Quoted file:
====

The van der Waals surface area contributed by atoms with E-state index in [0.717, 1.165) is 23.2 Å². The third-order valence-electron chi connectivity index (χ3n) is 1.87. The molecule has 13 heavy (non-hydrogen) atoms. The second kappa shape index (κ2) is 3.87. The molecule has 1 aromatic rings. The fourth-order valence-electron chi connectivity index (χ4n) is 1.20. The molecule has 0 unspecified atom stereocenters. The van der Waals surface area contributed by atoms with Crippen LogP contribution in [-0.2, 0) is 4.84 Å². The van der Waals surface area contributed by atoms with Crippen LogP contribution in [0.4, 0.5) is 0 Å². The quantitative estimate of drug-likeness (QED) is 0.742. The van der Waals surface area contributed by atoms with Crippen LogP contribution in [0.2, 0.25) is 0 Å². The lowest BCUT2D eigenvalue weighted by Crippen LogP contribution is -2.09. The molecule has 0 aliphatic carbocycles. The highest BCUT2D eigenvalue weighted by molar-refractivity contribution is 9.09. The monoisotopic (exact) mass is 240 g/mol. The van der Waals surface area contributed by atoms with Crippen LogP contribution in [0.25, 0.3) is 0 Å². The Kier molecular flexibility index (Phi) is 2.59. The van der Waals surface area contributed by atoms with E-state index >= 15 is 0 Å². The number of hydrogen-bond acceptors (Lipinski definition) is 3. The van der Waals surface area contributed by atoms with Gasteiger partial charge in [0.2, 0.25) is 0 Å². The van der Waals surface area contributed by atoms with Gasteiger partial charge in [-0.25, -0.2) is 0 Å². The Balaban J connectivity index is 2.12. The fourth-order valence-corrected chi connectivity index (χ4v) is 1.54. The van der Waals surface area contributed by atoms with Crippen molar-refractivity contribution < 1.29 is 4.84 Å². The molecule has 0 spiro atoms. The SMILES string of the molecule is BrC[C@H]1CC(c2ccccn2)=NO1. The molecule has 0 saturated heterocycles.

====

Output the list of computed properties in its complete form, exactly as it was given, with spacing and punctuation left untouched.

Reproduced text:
The van der Waals surface area contributed by atoms with E-state index in [0.717, 1.165) is 23.2 Å². The third-order valence-electron chi connectivity index (χ3n) is 1.87. The molecule has 13 heavy (non-hydrogen) atoms. The second kappa shape index (κ2) is 3.87. The molecule has 1 aromatic rings. The fourth-order valence-electron chi connectivity index (χ4n) is 1.20. The molecule has 0 unspecified atom stereocenters. The van der Waals surface area contributed by atoms with Crippen LogP contribution in [-0.2, 0) is 4.84 Å². The van der Waals surface area contributed by atoms with Crippen LogP contribution in [0.4, 0.5) is 0 Å². The quantitative estimate of drug-likeness (QED) is 0.742. The van der Waals surface area contributed by atoms with Crippen LogP contribution in [0.2, 0.25) is 0 Å². The lowest BCUT2D eigenvalue weighted by Crippen LogP contribution is -2.09. The molecule has 0 aliphatic carbocycles. The highest BCUT2D eigenvalue weighted by molar-refractivity contribution is 9.09. The monoisotopic (exact) mass is 240 g/mol. The van der Waals surface area contributed by atoms with Crippen LogP contribution in [0.25, 0.3) is 0 Å². The Kier molecular flexibility index (Phi) is 2.59. The van der Waals surface area contributed by atoms with E-state index >= 15 is 0 Å². The number of hydrogen-bond acceptors (Lipinski definition) is 3. The van der Waals surface area contributed by atoms with Gasteiger partial charge in [0.2, 0.25) is 0 Å². The van der Waals surface area contributed by atoms with Gasteiger partial charge in [-0.25, -0.2) is 0 Å². The Balaban J connectivity index is 2.12. The fourth-order valence-corrected chi connectivity index (χ4v) is 1.54. The van der Waals surface area contributed by atoms with Crippen molar-refractivity contribution < 1.29 is 4.84 Å². The molecule has 0 spiro atoms. The SMILES string of the molecule is BrC[C@H]1CC(c2ccccn2)=NO1. The molecule has 0 saturated heterocycles.